For Ages
10 to 99

Follow the story of Carlotta Walls LaNier, who in 1957 at the age of fourteen was one of nine black students who integrated the all-white Little Rock Central High School and became known as the Little Rock Nine.

At fourteen years old, Carlotta Walls was the youngest member of the Little Rock Nine. The journey to integration in a place deeply against it would not be not easy. Yet Carlotta, her family, and the other eight students and their families answered the call to be part of the desegregation order issued by the US Supreme Court in its 1954 Brown v. Board of Education case.
    As angry mobs protested, the students were escorted into Little Rock Central High School by escorts from the 101st Airborne Division, which had been called in by then-president Dwight D. Eisenhower to ensure their safety. The effort needed to get through that first year in high school was monumental, but Carlotta held strong. Ultimately, she became the first Black female ever to walk across the Central High stage and receive a diploma. 
    The Little Rock Nine experienced traumatic and life-changing events not only as a group but also as individuals, each with a distinct personality and a different story. This is Carlotta's courageous story.

An Excerpt fromA Mighty Long Way (Adapted for Young Readers)

Chapter 1

A Different World

For the longest time, I wanted nothing more to do with Little Rock. After leaving in 1960, I returned only when necessary. But my work as president of the Little Rock Nine Foundation would bring me home often. Inevitably, I would wind down Interstate 630 to my old neighborhood. Most often, I would go there to see Uncle Teet, who lived in my great-great-grandfather Hiram Holloway’s old house, five houses down from the one where I grew up. But every now and then, I would pull up alongside the redbrick bungalow at Fifteenth and Valentine Streets, park the car, and get out.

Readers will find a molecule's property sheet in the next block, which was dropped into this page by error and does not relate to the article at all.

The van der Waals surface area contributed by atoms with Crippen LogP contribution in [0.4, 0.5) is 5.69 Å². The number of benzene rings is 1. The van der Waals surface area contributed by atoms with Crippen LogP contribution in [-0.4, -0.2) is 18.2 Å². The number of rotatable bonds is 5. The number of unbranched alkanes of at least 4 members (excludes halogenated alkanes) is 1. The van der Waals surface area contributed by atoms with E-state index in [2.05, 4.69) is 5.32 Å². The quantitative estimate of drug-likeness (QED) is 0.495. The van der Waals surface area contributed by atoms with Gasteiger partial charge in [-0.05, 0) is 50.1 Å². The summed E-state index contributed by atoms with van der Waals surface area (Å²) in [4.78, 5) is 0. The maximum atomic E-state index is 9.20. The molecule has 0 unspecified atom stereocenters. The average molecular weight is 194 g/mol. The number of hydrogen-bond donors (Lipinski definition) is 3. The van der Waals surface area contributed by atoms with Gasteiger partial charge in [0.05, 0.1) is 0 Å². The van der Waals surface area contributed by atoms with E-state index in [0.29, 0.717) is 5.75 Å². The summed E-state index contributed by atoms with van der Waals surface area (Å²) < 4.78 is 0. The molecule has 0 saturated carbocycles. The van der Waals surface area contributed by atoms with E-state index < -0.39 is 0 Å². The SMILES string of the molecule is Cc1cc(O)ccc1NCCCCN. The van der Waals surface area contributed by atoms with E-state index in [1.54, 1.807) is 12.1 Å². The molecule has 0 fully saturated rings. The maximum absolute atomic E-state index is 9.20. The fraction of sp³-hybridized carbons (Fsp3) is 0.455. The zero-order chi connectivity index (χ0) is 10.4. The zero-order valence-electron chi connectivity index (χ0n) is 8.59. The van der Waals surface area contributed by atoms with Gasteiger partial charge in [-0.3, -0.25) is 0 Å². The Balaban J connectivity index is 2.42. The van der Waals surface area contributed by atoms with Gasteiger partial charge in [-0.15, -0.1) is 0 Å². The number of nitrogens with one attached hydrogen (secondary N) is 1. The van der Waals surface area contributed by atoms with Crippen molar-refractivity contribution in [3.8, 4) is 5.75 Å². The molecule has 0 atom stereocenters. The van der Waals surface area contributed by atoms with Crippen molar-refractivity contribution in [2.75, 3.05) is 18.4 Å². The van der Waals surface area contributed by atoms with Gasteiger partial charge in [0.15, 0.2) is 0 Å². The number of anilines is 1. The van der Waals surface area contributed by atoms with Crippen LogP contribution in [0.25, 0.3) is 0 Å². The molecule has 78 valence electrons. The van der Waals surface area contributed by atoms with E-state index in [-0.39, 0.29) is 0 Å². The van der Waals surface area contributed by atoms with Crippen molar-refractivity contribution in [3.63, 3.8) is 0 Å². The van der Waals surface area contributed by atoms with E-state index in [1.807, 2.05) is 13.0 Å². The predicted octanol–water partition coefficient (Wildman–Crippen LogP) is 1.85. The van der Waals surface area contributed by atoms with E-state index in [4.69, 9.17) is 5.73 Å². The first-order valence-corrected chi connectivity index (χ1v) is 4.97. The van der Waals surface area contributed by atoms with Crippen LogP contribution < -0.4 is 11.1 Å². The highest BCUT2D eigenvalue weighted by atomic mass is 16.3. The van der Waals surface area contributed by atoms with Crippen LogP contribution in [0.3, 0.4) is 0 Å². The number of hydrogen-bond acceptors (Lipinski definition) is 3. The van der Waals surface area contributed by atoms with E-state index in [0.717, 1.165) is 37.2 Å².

This was the center of my world as a child. The place looks abandoned with its boarded-up windows and weeds, where lush green grass used to grow. There is no sign of the big gardenia bush that once stood in the front yard. Mother would pick a fresh flower from that bush and place it in her hair just so, like the singer Billie Holiday. But the gardenias are long gone. So, too, is the tree in the backyard that used to grow the plumpest, sweetest figs around. The pecan tree still stands, and as I picked up a few dried nuts one scorching summer day, I was reminded of the Christmas in junior high school when that tree provided perfect homemade gifts for most of my family and friends. Money was tight that year, so I made date nut cakes from the bounty in our backyard to give away as presents.

I’m amazed at how small it all seems now--our house, the yard, and even those pecan trees, which to a little girl staring up seemed just a few steps from heaven. I still call the place “our house,” as if it remains in my family. But Mother finally sold it many years ago when the upkeep became too much and I convinced her that none of her three girls would ever return. She was reluctant at first to let go. The memories, I guess. And our family roots--they run pretty deep through there.